The Other Star
While Pitt's Larry Fitzgerald gets all the hype, it's Rod Rutherford who is throwing him the ball
As Pittsburgh quarterback Rod Rutherford sprinted off the turf following the Panthers' 31-28 upset of No. 5 Virginia Tech at Heinz Field last Saturday night, he was jumped from behind by coach Walt Harris, who gleefully rode piggyback for a few yards. "You know who this is?" Harris kept screaming into the ear of the 6'3", 225-pound senior. Said Rutherford later, "I had no idea, but I knew it definitely couldn't have been a player."
The scene was appropriate considering that Rutherford had carried Pitt—now in sole possession of first place in the Big East with a 4-0 record, 7-2 overall—on his back all evening, completing 24 of 31 passes for 303 yards and two touchdowns. Although sensational sophomore receiver Larry Fitzgerald had eight catches for 108 yards and a touchdown, he was blanketed by double coverage most of the night. Rutherford, who has become adept at making the reads required by Harris's complex West Coast offense, responded by completing passes to six other receivers. "Rod's very accurate," says Harris. "A lot of people say his success is just Larry catching the ball, but Rod is putting it in places where only Larry can catch it."
Such complete performances are common for Rutherford now, but it wasn't long ago that his future was uncertain. He joined the Panthers in 1999 after a prolific career at Pittsburgh's Perry Traditional Academy. He red-shirted his first season, then lined up at both quarterback and receiver the following year. In 2001, as the backup to starter David Priestley, he struggled to master the offense, completing 32.2% of his passes and throwing four interceptions. After a dismal spring practice in 2002, Harris sat Rutherford down for a two-hour meeting. "I think Rod didn't respect how much you had to work at playing quarterback," says Harris. "He was also very reluctant to run. He wanted to prove to everybody he could be a drop-back passer, but I was trying to get him to get the ball in the end zone any way he could."
Two things happened that summer that helped Rutherford become a star. Fitzgerald arrived, instantly improving the entire offense. But more important, Rutherford "decided he was going to be a different kind of player," says Harris. Last season Rutherford was poised in the pocket, made good decisions and led Pitt to a 9-4 record, the Panthers' best mark in 20 years, by throwing for 2,783 yards and 22 touchdowns and rushing for six scores.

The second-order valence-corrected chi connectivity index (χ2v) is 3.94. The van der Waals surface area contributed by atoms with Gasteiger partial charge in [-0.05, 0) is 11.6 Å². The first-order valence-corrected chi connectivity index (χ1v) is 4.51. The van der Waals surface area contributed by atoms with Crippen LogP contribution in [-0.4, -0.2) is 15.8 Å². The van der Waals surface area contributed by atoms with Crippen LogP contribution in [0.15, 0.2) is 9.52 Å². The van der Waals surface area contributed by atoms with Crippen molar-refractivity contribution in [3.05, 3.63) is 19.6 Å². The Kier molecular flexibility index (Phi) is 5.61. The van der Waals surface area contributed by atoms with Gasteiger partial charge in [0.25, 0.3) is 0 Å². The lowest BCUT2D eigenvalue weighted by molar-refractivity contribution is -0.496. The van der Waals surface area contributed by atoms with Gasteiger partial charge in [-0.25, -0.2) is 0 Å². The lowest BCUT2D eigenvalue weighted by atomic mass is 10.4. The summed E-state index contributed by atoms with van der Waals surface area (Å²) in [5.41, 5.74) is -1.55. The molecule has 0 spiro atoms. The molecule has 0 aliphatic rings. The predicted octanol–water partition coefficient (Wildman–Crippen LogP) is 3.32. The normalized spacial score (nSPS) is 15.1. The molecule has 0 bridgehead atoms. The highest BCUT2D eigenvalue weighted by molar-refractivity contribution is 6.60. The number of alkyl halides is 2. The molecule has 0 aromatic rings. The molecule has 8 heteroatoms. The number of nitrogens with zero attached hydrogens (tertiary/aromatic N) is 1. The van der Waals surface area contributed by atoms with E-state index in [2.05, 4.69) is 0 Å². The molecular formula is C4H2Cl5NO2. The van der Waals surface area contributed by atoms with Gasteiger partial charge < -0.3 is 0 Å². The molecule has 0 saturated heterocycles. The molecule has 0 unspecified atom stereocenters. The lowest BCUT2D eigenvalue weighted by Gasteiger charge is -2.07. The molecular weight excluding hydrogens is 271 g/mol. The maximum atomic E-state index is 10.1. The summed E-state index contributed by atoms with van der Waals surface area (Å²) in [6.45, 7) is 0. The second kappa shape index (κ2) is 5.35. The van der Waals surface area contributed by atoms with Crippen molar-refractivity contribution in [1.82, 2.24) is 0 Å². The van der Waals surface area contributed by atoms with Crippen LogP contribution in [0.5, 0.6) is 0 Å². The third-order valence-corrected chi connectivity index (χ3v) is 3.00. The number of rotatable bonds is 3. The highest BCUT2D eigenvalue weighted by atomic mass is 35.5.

Rutherford got off to a rough start this year when he was charged with assault and criminal mischief in September following an incident outside a Pittsburgh nightclub. The charges, which Rutherford denies, are still pending, but he hasn't let them affect his play for the 16th-ranked Panthers. He has completed 61.5% of his passes in throwing for 2,661 yards and 27 touchdowns. "Every time Rod has the ball now, you expect something good to happen," says senior nose-tackle Vince Crochunis.
At no time was that more evident than on Pitt's final drive on Saturday. Down 28-24 with 4:10 remaining, Rutherford took the Panthers 70 yards for the game-winning touchdown. Rutherford was superb on the drive, completing three of four passes and gaining 12 yards on a nifty scramble. "He grew up during this game," said Harris. "It was a great, great night for Rod Rutherford."
Clemson Shocks Florida State
Son Finally Beats Father
One Bowden was trying to save his job, and another was trying to keep his national-tide chances alive. But the most stressed-out member of the Bowden family last Saturday was probably Ann, who was sitting in the stands at Clemson's Memorial Stadium. "I'm just happy for my mom [that it's over]," Tigers coach Tommy Bowden said after his team beat his father's Florida State team for the first time in five tries, 26-10. "These Bowden-versus-Bowden games are always tough on her."
Although her loyalties might be divided, even Ann would have to agree that Tommy needed the victory more than her husband. After Clemson's 45-17 loss to Wake Forest on Nov. 1, speculation had intensified that Tommy, whose contract runs through 2007, would be fired unless the Tigers finished strong. The school administration had done nothing to quiet those whispers.